Working a cellar door isn’t just pouring wine and making up terms for how the wine smells and tastes, well hopefully it isn’t. I want knowledge, real knowledge, more than I could get myself if I read the tasting notes in front of me.
Firstly, make people with little wine knowledge feel comfortable. There are no dumb questions, it’s not the fault of wine-initiates they haven’t been exposed to much wine before, smile and politely explain it. The ability to describe complex wine terms in simple language is important, and something I may lack! Never forget, if you can turn someone who doesn’t drink wine into someone that does, that’s a new customer. It also probably make their day more enjoyable.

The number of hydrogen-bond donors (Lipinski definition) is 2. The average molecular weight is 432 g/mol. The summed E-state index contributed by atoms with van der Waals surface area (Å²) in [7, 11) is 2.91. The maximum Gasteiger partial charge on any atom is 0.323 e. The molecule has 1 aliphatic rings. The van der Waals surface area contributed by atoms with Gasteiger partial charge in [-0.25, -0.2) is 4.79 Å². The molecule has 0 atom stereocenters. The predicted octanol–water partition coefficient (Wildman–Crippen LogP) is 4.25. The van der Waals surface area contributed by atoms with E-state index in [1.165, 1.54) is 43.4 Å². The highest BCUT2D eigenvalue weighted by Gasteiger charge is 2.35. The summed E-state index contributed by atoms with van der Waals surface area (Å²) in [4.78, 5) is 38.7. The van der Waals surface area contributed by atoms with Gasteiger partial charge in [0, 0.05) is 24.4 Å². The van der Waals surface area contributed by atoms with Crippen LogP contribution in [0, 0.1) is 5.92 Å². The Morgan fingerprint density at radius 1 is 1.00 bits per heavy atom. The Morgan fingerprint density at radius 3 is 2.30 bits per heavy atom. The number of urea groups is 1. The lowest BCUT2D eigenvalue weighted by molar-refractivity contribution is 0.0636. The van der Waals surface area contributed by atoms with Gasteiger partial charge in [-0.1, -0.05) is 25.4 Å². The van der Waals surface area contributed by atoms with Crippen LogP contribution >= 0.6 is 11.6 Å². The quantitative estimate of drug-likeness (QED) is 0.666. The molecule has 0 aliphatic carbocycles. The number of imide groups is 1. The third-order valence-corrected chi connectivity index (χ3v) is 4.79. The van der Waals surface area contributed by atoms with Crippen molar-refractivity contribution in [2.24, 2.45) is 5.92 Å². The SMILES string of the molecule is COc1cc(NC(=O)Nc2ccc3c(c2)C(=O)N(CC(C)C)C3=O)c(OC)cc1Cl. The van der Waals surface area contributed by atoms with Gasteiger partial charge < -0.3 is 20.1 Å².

I also want to know what was happening that year. Most vineyards have roughly 10 bottles of wine on tasting, describing the seasons for these shouldn’t be too challenging, and weather is something that makes a hell of a difference to how the wines turn out!
Helpfulness. If I do ask a difficult question (remembering I’m not being difficult, I genuinely want to know), I really really appreciate it when the staff member goes to the effort of finding out for me. I understand the practicalities of having a room full of people and not being able to answer straight away, but a few times I’ve been asked for my email address and had the question answered later when there has been time. It’s this sort of assistance that makes me want to go back to cellar doors again, and buy the wine again.
Finally, please drink and like the wine. Not just because through your wine allowance you get some for free, but because it’s good wine and you like it. If you don’t like wine, it really comes across and doesn’t make people want to buy it.